Book Review: The War on Moms: On Life in a Family-Unfriendly Nation
Wednesday, June 13, 2012 at 05:12PM
Dr. Harriet Fraad

Sharon Lerner Hoboken NJ: John Wley & Sons 2010. Reviewed by Harriet Fraad - first publish in The Journal of Psychohistory Fall 2010.

Sharon Lerner’s The War on Mom’s is required reading for psychohistorians. It describes and documents the high stress misery endured by the majority of US families. As psychohistorians, we fear for America’s future when our families are in trouble. Lerner revels 1,000 reasons why family values are the furthest thing from our national social or economic or political agenda. How come? Why the discrepancy between our rhetoric as a family friendly, child oriented society and the reality of family suffering? The first ingredient in the foul stew is poverty. The second toxic ingredient addresses us as a “free country “in which choices are cruelly limited. The third ingredient is the lack of social, economic and political family support. Lerner points out that we are alone in not providing the family supports that all other Western nations take for granted. The three are, of course, intimately linked. However, I like Lerner, will address them separately for the purpose of clarity.


The birth of a baby is one of the leading causes of poverty in the US (p. 13 & 197). That is hardly surprising in the one Western Industrialized nation without universal healthcare insurance. Out of the 21 wealthiest nations in the world the United States was last, 21st out of 21 in health care for women and children. ([PDF] THE STATE OF THE WORLD'S CHILDREN 2007 Women and Children).  Medical bills are a prime reason for bankruptcy (Tyagi and Warren 2003). Naturally most US families would be jeopardized by the birth of a child combined with any complication in the birth or any other illness. Illness and infancy combine to create poverty (p. 13 &197). Other prime causes of poverty are the absence of paid maternity and or paternity leave, the necessity for women to work outside of the home, and the failure to provide subsidized or free daycare. We are one of 5 nations rich or poor not to provide paid time off for new mothers (P. 98 & 202). We now have 12 weeks of unpaid leave. A minority of poor mothers are covered by the law and millions more cannot afford to take unpaid leave (p. 98-99 & 2005). Child care, even the inadequate child care to which the majority of our children are subjected, is terribly expensive (p.133-135). Thus, between health expenses and childcare expenses parents are forced closer to or deep within poverty with the birth of a child.


American women who need to work, which is about 75% of women, are free to choose between either poverty and hardship or having a family. The US has more women working full time than any other nation in the world (p.149). With their “free” choices it is no wonder that one out of five US women, even women who are between 40 and 44 years old, have no children or plans to have them. It is also no wonder that parents are more depressed, sad, lonely, afraid and angry than their childless peers (p.168 & 208).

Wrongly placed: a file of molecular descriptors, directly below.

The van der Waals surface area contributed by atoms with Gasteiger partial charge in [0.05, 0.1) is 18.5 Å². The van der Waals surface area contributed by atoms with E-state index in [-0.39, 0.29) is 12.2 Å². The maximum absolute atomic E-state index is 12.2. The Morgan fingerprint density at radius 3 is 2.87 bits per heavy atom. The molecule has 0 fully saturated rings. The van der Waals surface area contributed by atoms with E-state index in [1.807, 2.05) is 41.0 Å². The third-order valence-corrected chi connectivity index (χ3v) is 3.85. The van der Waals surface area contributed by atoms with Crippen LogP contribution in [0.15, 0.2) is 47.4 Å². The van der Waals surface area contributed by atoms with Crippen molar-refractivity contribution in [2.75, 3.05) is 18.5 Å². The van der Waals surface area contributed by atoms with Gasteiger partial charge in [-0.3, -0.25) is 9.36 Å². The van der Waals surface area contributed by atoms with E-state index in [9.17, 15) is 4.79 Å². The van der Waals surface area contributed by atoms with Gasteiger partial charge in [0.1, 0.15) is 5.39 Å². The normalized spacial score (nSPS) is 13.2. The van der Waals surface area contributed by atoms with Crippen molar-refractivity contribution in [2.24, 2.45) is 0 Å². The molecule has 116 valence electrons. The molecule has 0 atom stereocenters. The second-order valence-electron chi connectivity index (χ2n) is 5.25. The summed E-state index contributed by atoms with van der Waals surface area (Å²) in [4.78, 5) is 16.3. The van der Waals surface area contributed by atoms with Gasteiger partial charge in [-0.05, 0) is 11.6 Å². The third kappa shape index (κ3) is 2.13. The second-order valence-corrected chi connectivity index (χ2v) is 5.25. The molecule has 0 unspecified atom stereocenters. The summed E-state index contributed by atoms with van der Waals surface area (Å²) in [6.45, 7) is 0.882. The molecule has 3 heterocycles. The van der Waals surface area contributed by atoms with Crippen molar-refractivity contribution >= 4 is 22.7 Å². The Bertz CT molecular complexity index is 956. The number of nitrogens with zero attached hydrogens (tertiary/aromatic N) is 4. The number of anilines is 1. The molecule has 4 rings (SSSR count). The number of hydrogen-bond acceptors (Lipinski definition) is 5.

Lack of Social, Economic, and Political Support. For Families

Sadly, we lack supports for parenting across the board.  France and Belgium have free universal child-care plans that enroll 99% of their 3, 4, and 5 year olds (166 & 2080. These are programs with masters degree level head teacher and experienced associate degree assistant teachers. They are paid well. Their centers include full pediatric medical care, rooms for sick children etc. They are behind Sweden with its superb childcare at all levels. Although every other of the 21 wealthiest nations is ahead of us, Sweden is most outstanding. In addition to their superb daycare centers, the vast majority of mothers have 18 months off with partial pay. Both parents, can take 60 paid days for the care of a sick child, and subsidized leisure time care which parents can enjoy before or after school until their children are 12 years old. Then there is a “daddy leave” of 4 weeks for fathers to take with their children (166). Quality subsidized or free childcare arrangements combine with the health care benefits in all other wealthy nations to vastly improve parent’s freedom to relax and enjoy their lives and their children. They can both be parents and enjoy the pursuit of family happiness. Sweden spends about double what America does on social programs per citizen. The book The War On Mom’s points us to the way untaken, the way we need to go.

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